An upper endoscopy, also known as an esophagogastroduodenoscopy (EGD), is a medical procedure in which a long, flexible tube with a light and camera on the end is used to examine the inside of the upper digestive system. The tube is called an endoscope and is inserted through the mouth and into the esophagus, stomach, and duodenum (the first part of the small intestine). the procedure is typically performed by a gastroenterologist.
During the endoscopy, the doctor can view the lining of the esophagus, stomach, and duodenum and look for any abnormalities or issues. The doctor may also take biopsies(small samples of tissue) for further testing.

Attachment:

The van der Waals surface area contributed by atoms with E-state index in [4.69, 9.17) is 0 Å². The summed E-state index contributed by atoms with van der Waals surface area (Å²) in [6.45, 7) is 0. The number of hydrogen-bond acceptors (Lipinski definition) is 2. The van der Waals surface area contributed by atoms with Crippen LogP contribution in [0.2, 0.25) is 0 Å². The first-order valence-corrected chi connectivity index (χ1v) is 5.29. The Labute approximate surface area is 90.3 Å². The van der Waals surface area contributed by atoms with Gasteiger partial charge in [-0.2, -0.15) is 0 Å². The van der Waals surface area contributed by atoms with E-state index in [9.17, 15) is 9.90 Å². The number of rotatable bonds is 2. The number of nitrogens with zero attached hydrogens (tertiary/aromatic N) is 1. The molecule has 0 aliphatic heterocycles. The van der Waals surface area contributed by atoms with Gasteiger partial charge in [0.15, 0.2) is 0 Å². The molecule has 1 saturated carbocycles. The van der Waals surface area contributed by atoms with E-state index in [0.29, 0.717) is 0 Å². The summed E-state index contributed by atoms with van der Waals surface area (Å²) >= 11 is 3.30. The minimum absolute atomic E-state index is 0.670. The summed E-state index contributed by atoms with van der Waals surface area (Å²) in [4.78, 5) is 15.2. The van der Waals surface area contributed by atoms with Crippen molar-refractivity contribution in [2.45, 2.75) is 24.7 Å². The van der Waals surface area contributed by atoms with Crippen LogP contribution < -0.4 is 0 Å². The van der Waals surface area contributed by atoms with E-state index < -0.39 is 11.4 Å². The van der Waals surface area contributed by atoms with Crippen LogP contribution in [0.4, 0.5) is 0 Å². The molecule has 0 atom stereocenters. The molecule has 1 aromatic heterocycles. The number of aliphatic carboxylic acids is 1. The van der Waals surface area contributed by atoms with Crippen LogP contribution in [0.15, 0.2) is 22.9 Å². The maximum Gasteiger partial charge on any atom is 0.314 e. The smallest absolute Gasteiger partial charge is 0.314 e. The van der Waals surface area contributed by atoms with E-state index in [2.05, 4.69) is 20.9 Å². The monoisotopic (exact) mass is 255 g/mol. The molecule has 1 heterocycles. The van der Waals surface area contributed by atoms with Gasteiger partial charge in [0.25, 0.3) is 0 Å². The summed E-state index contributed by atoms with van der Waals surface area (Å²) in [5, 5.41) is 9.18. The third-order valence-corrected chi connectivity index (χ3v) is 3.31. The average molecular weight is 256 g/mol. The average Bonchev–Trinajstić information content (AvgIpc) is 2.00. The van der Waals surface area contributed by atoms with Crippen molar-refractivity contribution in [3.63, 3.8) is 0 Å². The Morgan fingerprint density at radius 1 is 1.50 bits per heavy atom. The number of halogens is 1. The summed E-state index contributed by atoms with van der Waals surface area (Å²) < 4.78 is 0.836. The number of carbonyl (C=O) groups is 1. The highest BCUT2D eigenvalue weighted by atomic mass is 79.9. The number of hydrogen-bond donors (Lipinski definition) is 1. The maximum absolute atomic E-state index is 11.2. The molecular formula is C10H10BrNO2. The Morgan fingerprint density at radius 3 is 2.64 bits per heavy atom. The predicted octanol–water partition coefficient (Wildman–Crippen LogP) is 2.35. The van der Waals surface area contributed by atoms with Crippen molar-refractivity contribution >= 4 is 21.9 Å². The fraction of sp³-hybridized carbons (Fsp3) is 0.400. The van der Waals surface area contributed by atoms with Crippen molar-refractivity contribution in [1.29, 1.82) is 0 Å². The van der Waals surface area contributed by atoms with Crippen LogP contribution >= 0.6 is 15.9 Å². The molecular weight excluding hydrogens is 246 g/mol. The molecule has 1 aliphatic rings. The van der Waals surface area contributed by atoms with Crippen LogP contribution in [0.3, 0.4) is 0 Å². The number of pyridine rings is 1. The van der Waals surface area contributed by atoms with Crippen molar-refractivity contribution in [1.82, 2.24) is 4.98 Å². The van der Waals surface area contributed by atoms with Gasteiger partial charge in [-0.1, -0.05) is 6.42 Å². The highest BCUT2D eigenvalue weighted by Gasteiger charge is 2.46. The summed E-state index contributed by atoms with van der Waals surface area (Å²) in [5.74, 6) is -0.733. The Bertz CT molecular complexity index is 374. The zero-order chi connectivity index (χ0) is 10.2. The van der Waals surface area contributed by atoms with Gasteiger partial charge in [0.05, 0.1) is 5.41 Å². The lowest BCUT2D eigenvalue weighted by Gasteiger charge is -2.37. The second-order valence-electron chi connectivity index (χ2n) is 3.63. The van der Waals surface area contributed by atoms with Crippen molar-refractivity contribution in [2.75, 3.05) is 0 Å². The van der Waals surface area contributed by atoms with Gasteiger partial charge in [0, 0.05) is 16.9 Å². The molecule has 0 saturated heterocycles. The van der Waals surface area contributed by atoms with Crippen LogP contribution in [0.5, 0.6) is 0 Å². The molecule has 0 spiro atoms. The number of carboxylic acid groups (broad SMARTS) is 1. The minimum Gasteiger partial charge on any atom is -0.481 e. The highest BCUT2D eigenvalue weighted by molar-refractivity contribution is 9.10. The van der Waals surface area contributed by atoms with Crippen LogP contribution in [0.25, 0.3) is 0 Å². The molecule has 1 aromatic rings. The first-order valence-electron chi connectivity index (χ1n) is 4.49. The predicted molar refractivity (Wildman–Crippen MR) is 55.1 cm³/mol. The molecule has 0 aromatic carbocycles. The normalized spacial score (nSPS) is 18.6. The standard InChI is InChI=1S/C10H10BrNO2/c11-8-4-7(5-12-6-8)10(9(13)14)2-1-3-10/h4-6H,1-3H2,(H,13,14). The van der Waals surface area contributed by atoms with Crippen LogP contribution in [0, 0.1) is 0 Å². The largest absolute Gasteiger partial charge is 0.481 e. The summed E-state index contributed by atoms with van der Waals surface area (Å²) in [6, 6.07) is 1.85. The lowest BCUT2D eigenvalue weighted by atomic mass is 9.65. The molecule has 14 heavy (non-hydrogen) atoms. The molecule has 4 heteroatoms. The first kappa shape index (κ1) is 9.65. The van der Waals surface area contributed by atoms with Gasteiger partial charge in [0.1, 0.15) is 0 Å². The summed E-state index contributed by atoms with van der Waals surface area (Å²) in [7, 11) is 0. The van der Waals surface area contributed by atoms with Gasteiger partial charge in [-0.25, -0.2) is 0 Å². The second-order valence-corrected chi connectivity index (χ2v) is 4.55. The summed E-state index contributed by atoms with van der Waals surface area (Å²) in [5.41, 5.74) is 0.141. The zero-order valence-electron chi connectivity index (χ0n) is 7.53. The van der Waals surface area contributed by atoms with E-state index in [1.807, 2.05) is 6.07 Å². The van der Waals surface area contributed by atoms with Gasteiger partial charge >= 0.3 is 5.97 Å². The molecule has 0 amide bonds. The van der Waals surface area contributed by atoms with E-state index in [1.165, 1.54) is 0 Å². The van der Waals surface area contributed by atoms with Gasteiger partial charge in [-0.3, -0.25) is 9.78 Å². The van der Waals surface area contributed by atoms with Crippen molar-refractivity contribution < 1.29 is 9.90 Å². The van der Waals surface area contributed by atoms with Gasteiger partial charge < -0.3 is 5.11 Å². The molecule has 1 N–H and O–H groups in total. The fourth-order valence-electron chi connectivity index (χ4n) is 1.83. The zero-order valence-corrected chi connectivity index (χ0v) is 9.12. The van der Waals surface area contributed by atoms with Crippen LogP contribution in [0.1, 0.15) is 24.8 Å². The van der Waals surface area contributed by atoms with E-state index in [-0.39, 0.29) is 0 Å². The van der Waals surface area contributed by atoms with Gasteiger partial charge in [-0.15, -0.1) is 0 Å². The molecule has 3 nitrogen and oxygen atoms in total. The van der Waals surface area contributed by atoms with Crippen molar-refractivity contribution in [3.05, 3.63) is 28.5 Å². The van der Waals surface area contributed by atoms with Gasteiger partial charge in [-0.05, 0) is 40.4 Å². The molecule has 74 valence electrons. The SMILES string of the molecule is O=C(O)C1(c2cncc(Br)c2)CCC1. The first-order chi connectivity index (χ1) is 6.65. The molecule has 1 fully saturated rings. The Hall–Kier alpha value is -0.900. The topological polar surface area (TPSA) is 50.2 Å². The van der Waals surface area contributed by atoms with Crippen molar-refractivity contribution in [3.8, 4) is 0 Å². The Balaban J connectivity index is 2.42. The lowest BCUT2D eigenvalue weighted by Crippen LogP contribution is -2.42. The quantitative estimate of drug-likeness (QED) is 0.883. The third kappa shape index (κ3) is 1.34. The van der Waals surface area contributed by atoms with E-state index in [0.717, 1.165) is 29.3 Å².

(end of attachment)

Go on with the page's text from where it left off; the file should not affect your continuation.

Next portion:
You might have an upper endoscopy if you have:
Your doctor will give you an IV through which you will receive medicines to make you feel relaxed. They may give you a mouth spray or gargle to numb your mouth. You may also get a plastic mouth guard to protect your teeth.
Then your doctor will put a thin tube with a camera and light on the end into your mouth and down into your esophagus, stomach, and duodenum. They will look for irritation, bleeding, ulcers, or growths.
During an endoscopy, your doctor might also:
After your EGD, you will be watched for a couple of hours until your medicines wear off. You will be recommended not to drive or go to work right after your procedure.
You may experience any of the following after an EGD:
Call your doctor or go to your local ER immediately if you have any of the following problems after your upper endoscopy: